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Coefficient of thermal transmittance (U value)

Analyzing the building shell: with U-value determination and flow velocity measurement

Thermal transmittance, also known as U-value, is the rate of transfer of heat (in watts) through one square metre of a structure divided by the difference in temperature across the structure. It is expressed in watts per square metre per kelvin, or W/m²K. Well-insulated parts of a building have a low thermal transmittance whereas poorly-insulated parts of a building have a high thermal transmittance.

In order to calculate the U-value, three temperature values are required: the outside temperature, the surface temperature of the inside wall and the room temperature.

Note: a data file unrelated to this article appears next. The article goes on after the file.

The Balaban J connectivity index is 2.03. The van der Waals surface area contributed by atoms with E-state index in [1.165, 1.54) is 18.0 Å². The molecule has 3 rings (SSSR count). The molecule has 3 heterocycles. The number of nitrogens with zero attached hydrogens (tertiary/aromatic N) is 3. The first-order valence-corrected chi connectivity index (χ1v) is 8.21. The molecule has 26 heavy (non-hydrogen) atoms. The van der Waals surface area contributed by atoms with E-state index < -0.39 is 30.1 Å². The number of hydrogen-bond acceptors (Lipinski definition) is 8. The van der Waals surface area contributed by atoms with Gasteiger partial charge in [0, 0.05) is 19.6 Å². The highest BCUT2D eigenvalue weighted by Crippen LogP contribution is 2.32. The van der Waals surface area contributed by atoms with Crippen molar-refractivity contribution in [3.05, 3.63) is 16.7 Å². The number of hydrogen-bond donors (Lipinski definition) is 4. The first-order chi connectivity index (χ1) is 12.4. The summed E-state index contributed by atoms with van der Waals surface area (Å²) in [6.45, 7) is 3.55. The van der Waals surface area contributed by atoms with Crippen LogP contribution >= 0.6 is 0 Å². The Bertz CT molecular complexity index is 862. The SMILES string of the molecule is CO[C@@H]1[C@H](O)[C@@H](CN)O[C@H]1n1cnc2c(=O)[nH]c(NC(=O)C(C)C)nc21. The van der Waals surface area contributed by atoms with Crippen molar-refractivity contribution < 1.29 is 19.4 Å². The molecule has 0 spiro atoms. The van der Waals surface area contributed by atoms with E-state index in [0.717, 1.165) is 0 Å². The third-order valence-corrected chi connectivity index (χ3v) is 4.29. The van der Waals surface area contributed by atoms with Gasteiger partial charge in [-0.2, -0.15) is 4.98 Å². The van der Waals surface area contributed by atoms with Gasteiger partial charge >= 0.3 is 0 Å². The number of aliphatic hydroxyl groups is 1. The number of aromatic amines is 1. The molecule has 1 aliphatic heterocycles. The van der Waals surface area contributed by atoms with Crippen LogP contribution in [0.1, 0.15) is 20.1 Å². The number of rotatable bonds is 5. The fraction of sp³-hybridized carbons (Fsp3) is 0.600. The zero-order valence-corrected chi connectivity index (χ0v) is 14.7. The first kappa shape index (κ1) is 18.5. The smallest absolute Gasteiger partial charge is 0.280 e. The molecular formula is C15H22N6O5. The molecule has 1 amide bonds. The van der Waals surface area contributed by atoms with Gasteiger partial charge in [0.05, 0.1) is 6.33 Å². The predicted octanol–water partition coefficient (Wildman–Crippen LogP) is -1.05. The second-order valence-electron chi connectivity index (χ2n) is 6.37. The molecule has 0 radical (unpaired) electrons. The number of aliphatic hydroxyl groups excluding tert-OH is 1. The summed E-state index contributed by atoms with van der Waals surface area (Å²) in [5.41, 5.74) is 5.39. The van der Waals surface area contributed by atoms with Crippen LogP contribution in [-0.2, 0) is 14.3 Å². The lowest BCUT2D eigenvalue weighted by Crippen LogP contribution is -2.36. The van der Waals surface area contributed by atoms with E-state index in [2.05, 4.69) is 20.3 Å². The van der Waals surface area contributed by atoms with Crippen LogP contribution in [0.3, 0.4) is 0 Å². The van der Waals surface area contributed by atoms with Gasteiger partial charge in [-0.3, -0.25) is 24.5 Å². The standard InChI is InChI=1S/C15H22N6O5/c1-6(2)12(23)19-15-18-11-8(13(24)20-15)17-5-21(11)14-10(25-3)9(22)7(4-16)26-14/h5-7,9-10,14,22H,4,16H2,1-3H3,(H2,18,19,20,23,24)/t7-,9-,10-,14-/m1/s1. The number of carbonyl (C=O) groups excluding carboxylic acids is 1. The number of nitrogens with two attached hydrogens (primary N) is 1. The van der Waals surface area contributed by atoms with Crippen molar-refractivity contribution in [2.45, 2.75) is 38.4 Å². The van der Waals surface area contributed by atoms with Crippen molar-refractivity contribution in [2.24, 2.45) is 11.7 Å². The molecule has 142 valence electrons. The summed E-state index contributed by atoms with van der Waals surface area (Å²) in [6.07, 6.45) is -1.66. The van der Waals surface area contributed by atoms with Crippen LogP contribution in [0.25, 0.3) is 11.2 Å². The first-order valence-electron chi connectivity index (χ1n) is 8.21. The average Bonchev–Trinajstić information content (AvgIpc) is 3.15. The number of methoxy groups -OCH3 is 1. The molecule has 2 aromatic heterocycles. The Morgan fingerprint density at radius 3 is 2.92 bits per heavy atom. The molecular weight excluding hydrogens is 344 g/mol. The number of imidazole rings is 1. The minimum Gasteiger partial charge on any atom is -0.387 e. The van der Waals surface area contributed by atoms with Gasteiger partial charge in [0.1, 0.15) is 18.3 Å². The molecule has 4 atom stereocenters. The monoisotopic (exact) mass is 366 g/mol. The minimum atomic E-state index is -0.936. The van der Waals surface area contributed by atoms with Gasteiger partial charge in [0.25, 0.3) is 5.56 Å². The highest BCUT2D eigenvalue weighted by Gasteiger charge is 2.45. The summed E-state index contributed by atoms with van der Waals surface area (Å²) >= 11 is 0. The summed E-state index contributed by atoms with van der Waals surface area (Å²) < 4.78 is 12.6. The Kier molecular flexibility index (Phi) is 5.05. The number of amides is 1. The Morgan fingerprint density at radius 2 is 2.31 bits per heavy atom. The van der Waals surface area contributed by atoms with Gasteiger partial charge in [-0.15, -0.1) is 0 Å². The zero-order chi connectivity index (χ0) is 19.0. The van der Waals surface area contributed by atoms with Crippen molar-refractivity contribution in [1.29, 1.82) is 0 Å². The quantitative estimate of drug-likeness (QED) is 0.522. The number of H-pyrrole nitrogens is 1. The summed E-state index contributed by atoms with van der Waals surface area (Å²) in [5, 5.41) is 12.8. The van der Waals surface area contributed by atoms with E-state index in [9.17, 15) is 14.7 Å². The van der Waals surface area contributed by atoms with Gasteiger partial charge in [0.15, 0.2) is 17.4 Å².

Using the multi-function measuring instrument model 435, the U-values as well as the smallest air flow velocities, such as occur at badly sealed windows, can be reliably measured.
With the new, patented U-value probe, the other necessary temperatures can be recorded with only one probe.

In order to measure the surface temperature, the three wires of the U-value probe are attached to the inside wall with modelling clay.The air temperature is determined via a sensor in the probe plug. The three required temperatures are recorded by the connected temperature probes and transferred. The instrument then calculates the U-value from them, and shows it directly in the display.
Flow velocity measurement

With the 435, in combination with a thermal measurement probe, it is also possible to detect the smallest airflows in rooms, e.g. from poorly sealed windows and electrical sockets. The accurate hot wire probe detects even the smallest airflow velocities.